Jesus did not utter words of healing per se. Instead he told them to go and show themselves to the priests. If they were healed of their leprosy in any way, that would the step they must take in order to be named clean and welcomed back into the community and the synagogue. They were obedient to Jesus’ command. They did what they were told, and on their way to see the priests they were made clean.
            One of the ten noticed what happened. He saw that he was healed and he turned back, “praising God with a loud voice.” He threw himself at Jesus’ feet and thanked him. It is only at this point in the story that we learn that this tenth leper was a Samaritan.
            I often hear death described as the great equalizer. It would seem that so too was leprosy. The enmity between Jews and Samaritans was pronounced. They would not have been seen hanging out with one another. But in a lepers’ colony, ethnic and racial heritage must not have mattered all that much. Yet at this moment in the story, Luke takes care to point out that this tenth leper, the one who loudly praised God and took the time to turn around and thank Jesus, was a Samaritan – a person who would have been doubly marginalized, for his ethnicity and his skin condition. It was the Samaritan – an outsider – who returned to give thanks.
            We need to be clear on something. The other nine lepers did nothing wrong. In fact, they did exactly what Jesus told them to do. Too often I think we take this story as a rebuke of their behavior. But their behavior was not out of line. They acted obediently. The text also clearly states that as they went on their way they were made clean. The healing was already accomplished. We don’t know that they weren’t grateful. They may have seen the priests, been welcomed back into the community of faith, and spent the rest of their lives rejoicing. We don’t know. What we do know is that at least in that moment, it was the outsider who voiced thanksgiving. It was the one most marginalized, the foreigner, who returned to speak words of thanksgiving. The Samaritan was already healed of his leprosy, but when he returned to thank Jesus, Jesus pronounced that his faith had made him well.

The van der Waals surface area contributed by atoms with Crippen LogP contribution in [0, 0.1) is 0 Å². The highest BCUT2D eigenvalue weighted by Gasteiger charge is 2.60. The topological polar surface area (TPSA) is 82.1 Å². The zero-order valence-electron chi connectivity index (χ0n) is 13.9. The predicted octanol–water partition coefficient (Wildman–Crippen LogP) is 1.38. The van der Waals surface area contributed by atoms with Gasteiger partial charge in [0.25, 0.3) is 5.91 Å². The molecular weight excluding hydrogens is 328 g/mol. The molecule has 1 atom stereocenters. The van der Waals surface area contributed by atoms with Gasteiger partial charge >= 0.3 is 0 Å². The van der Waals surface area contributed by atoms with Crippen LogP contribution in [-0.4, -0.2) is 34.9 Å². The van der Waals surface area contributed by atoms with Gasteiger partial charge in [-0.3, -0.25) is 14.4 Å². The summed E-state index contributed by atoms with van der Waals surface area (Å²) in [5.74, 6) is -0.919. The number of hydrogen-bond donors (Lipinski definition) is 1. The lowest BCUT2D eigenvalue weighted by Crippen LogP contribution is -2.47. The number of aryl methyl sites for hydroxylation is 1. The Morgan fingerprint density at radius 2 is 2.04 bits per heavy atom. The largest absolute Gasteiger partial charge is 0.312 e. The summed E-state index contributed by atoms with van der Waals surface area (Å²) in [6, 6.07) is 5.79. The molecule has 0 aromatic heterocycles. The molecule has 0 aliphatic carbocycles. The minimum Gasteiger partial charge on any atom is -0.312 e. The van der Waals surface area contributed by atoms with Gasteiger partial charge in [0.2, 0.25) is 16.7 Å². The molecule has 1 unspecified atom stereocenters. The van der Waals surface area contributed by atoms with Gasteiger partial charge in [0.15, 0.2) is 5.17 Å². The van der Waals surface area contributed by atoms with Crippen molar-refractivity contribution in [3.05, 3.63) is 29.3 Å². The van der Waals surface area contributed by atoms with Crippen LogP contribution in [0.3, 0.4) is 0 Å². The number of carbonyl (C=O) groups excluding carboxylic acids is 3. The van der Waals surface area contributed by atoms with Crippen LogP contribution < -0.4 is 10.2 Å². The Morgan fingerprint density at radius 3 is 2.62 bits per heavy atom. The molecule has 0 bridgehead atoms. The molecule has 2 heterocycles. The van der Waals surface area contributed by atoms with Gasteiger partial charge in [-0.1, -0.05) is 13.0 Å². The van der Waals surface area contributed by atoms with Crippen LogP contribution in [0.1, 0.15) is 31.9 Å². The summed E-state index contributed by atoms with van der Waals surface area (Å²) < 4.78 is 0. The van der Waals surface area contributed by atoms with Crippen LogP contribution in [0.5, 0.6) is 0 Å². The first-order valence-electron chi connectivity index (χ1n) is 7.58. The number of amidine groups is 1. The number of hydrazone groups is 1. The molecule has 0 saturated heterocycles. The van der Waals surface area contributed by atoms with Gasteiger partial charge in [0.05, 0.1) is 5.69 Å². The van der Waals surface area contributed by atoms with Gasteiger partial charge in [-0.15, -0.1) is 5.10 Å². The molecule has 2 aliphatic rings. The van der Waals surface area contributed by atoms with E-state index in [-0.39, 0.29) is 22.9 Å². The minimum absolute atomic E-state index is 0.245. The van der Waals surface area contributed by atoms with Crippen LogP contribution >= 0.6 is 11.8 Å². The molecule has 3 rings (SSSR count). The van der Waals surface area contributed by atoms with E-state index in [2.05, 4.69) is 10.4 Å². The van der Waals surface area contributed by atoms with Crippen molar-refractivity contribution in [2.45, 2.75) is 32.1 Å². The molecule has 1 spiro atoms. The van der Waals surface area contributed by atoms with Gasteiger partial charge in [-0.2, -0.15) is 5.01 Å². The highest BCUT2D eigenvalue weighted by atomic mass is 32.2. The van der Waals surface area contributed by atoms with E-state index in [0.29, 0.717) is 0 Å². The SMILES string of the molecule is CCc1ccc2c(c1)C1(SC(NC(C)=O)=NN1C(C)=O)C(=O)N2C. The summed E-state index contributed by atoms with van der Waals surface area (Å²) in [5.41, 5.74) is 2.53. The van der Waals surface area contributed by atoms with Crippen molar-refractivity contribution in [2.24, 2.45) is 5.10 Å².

I wonder if Jesus was speaking to more than just the healing of an external disease. Perhaps in saying that the Samaritan was well was Jesus’ way of saying that the Samaritan was whole – whole in body, mind and spirit. Maybe that is what being thankful, speaking thanksgiving does. It makes us whole.
            There is increasing scientific evidence to support gratitude being the foundation of wellness. I read an article from Forbes[1] that listed the ways gratitude contributes to health and wellness. The article listed seven ways that developing “an attitude of gratitude” benefits us. Saying “thank you” isn’t just about being polite, it also “opens the door to more relationships.”  Being gracious may help you make new friends or business contacts.